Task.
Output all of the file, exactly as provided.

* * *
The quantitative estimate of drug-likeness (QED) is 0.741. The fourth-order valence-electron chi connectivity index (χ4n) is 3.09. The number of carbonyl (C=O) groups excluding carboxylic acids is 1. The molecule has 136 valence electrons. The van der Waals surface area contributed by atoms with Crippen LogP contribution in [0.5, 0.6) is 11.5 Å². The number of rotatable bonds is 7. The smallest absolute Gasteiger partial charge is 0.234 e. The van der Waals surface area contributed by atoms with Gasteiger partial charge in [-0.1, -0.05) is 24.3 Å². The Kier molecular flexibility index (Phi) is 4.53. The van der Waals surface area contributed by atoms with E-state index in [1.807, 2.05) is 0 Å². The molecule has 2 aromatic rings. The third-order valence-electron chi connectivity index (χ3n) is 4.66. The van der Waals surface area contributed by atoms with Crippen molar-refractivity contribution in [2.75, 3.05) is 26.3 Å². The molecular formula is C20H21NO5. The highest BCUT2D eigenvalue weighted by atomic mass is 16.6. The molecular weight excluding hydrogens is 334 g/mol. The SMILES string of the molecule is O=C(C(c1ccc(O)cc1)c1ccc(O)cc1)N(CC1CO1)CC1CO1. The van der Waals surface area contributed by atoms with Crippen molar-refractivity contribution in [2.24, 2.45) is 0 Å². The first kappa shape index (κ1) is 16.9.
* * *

The quantitative estimate of drug-likeness (QED) is 0.741. The fourth-order valence-electron chi connectivity index (χ4n) is 3.09. The number of carbonyl (C=O) groups excluding carboxylic acids is 1. The molecule has 136 valence electrons. The van der Waals surface area contributed by atoms with Crippen LogP contribution in [0.5, 0.6) is 11.5 Å². The number of rotatable bonds is 7. The smallest absolute Gasteiger partial charge is 0.234 e. The van der Waals surface area contributed by atoms with Gasteiger partial charge in [-0.1, -0.05) is 24.3 Å². The Kier molecular flexibility index (Phi) is 4.53. The van der Waals surface area contributed by atoms with E-state index in [1.807, 2.05) is 0 Å². The molecule has 2 aromatic rings. The third-order valence-electron chi connectivity index (χ3n) is 4.66. The van der Waals surface area contributed by atoms with Crippen molar-refractivity contribution in [2.75, 3.05) is 26.3 Å². The molecular formula is C20H21NO5. The highest BCUT2D eigenvalue weighted by atomic mass is 16.6. The molecular weight excluding hydrogens is 334 g/mol. The SMILES string of the molecule is O=C(C(c1ccc(O)cc1)c1ccc(O)cc1)N(CC1CO1)CC1CO1. The van der Waals surface area contributed by atoms with Crippen molar-refractivity contribution in [2.24, 2.45) is 0 Å². The first kappa shape index (κ1) is 16.9.